Last year, Dear Esther challenged the way that stories are told in an interactive medium: it asked what is left if the gameplay part is taken away from a game. The result was atmospheric and beautiful, absolutely empty of things to do, and hugely divisive in terms of whether you love it or hate it. A bit later, The Walking Dead came along and surprised everyone with how well a game can evoke the feelings of worry, loss, anxiety and friendship in the face of hardship. It was also significantly more game-like than Dear Esther, which gave it wider appeal and helped it to reach commercial success.

This fall, there's been another great pair of games (or non-games) breaking new ground in the interactive arts: Gone Home and the standalone version of The Stanley Parable. They have curiously almost identical interaction between the player and the environment: in both games you can walk around in a 3D world, crouch, press switches in the environment, and the environment responds by opening up new passageways and with disembodied voiceovers. Yet they deliver two stories that couldn't be more different from each other.

The Stanley Parable is a playful meta-narrative, which folds up over itself so many times that it's easy to lose track. Fourth wall is not only broken, it's more like they forgot to build a wall in the first place. It deconstructs everything that's wrong or right about video games, and how that relates to free will and the meaning of human existence in modern society. It is one of the very few games which suggests you to quit playing and go outside. Or maybe it's just trying to beat you by making you quit? Maybe the only way to win is not to start playing in the first place?

Okay, so now there's this crazy experiment that deconstructs what a video game is. What next? How about actually using the medium to communicate something meaningful and personal - you know, like a good old-fashioned piece of art. That's exactly what Gone Home sets out to do, and it makes itself a textbook example of doing it.

What I like the most about Gone Home is how honest and unashamed of itself it is. There's an abundance of cliches both on the storytelling side and in terms of interaction design, yet everything is there for a reason. Everything takes place on a dark and stormy night - oh-so-conveniently making it undesirable to go outside and clearly limiting the play area to the inside of a house. Also, it's the house which the protagonist's parents have just moved into, so the unfamiliarity that the player feels is the same as the protagonist's experience. The protagonist Katie is returning home from a year abroad, so her personal life is tucked away in boxes and bags, out of sight to leave space for the player to completely take over the character.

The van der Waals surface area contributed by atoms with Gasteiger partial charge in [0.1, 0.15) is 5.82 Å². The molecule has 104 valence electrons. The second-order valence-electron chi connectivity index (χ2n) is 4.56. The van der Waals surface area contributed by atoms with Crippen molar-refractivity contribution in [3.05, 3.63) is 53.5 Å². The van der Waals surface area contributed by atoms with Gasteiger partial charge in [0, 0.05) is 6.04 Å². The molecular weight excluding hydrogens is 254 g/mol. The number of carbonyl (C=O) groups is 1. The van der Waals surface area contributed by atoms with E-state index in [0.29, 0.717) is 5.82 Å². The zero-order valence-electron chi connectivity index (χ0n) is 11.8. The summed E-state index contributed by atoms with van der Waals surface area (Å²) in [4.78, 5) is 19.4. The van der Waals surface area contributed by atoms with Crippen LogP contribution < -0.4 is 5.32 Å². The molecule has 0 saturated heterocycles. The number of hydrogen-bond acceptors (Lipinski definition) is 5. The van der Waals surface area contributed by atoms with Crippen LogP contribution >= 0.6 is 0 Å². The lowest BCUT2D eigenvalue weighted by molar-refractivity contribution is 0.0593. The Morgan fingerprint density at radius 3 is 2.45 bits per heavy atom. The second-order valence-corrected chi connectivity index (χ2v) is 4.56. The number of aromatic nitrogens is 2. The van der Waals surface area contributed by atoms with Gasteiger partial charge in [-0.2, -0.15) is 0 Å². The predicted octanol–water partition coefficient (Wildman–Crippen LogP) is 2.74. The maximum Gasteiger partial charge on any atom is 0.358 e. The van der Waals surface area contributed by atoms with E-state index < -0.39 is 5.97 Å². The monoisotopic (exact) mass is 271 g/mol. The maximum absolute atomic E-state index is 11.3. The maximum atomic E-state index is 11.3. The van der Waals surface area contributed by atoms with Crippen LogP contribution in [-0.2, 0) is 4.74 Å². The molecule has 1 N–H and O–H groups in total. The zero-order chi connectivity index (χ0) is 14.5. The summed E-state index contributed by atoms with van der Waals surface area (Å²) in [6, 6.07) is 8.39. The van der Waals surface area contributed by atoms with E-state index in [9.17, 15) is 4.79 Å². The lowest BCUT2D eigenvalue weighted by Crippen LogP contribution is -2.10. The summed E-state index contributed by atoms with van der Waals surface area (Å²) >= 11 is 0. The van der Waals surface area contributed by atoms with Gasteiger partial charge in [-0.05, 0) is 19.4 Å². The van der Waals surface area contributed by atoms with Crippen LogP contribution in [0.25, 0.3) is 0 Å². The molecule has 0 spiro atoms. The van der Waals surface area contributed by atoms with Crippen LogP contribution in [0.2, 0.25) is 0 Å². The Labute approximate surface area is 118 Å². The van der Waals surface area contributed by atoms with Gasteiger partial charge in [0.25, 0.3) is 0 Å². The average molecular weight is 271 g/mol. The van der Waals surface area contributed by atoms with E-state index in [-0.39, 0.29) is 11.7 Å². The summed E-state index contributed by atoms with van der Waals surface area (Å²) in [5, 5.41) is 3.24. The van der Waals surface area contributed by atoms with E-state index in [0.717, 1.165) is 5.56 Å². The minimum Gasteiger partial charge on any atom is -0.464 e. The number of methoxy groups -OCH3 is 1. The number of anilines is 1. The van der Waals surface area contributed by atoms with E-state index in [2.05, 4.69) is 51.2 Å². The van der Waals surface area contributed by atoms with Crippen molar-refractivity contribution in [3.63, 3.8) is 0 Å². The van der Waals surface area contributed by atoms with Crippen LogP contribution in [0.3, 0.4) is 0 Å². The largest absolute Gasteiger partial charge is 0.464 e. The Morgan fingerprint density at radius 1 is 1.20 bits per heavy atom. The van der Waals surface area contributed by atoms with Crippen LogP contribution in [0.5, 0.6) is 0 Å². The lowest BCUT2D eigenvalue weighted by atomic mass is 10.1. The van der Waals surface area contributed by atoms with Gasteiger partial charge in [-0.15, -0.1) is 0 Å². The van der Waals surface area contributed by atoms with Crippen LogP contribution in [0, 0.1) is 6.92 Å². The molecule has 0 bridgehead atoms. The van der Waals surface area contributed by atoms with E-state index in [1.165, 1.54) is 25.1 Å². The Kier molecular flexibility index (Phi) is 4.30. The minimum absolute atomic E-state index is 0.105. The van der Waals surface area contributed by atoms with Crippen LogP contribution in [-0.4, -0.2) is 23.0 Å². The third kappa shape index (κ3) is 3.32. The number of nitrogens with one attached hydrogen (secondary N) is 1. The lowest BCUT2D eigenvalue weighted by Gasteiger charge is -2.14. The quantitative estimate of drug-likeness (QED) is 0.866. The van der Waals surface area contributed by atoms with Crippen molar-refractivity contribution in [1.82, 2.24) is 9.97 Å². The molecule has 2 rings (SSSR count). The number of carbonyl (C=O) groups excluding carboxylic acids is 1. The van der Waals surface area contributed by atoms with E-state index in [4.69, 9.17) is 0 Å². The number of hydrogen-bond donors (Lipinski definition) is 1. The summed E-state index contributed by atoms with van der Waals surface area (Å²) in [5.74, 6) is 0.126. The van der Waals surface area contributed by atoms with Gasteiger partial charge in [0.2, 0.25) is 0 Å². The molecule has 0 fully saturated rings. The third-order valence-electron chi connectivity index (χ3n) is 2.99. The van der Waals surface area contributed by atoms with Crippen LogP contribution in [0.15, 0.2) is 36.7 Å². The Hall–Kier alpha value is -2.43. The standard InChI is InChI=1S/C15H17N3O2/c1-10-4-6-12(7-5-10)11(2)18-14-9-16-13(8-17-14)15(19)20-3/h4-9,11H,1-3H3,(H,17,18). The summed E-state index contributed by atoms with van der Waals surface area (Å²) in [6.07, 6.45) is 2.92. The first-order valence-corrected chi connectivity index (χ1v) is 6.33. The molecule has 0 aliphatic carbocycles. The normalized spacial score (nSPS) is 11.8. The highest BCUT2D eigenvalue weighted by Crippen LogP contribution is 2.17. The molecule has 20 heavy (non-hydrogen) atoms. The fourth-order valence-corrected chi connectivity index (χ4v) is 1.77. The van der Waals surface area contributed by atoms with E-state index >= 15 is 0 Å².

Gone Home introduces its mechanisms of interaction with similar ease - in the beginning, you're stuck in the limited area of the vestibule, and need to find the front door key in order to open up the larger play area for exploration. Everything fits together so naturally, that it's almost hard to appreciate how much trouble arriving to all of these design decisions must have been. There's also meticulous attention to detail, which is made possible by the limited size of the play area. For example, even the best-before date of a milk bottle in the fridge carries some meaning. As in any house, there's lots of stuff that doesn't really factor into the story, but everything making sense definitely helps the immersion.

It is easier to appreciate all this when presented with a counterexample, and 2012's similarly named Home can serve as such. Just as Gone Home, it has great ambitions as an experiment in interactive narrative, largely letting the player piece together a story based on free exploration, but falls flat on its face in terms of focus. All the ingredients it serves are plucked straight from genre fiction, making any potential story unoriginal and lacking any personal meaning, and it fills the time by making the player pull switches and press buttons in order to progress, which only serves to distract from what the game desperately tries to achieve. It's almost as if it is too insecure to really stand apart and build things up from first principles, instead of sticking with the usual video game mold in all the wrong places. It manages to scrape together an okay atmosphere considering its 2D pixel art graphics, but that's pretty much all this non-game has to offer.

Either way, it's a great time to be a fan of these sorts of artsy experiments, which are popping up more frequently than ever. I have not even had time to play Papers, Please yet, and Jonathan Blow's The Witness is right around the corner. Hopefully next year someone will come up with something even more surprising in this still largely unexplored medium. The Stanley Parable might have successfully deconstructed what we know of these sorts of interactive experiences today, but I believe that's just helping to open up the playing field for taking things to the next level.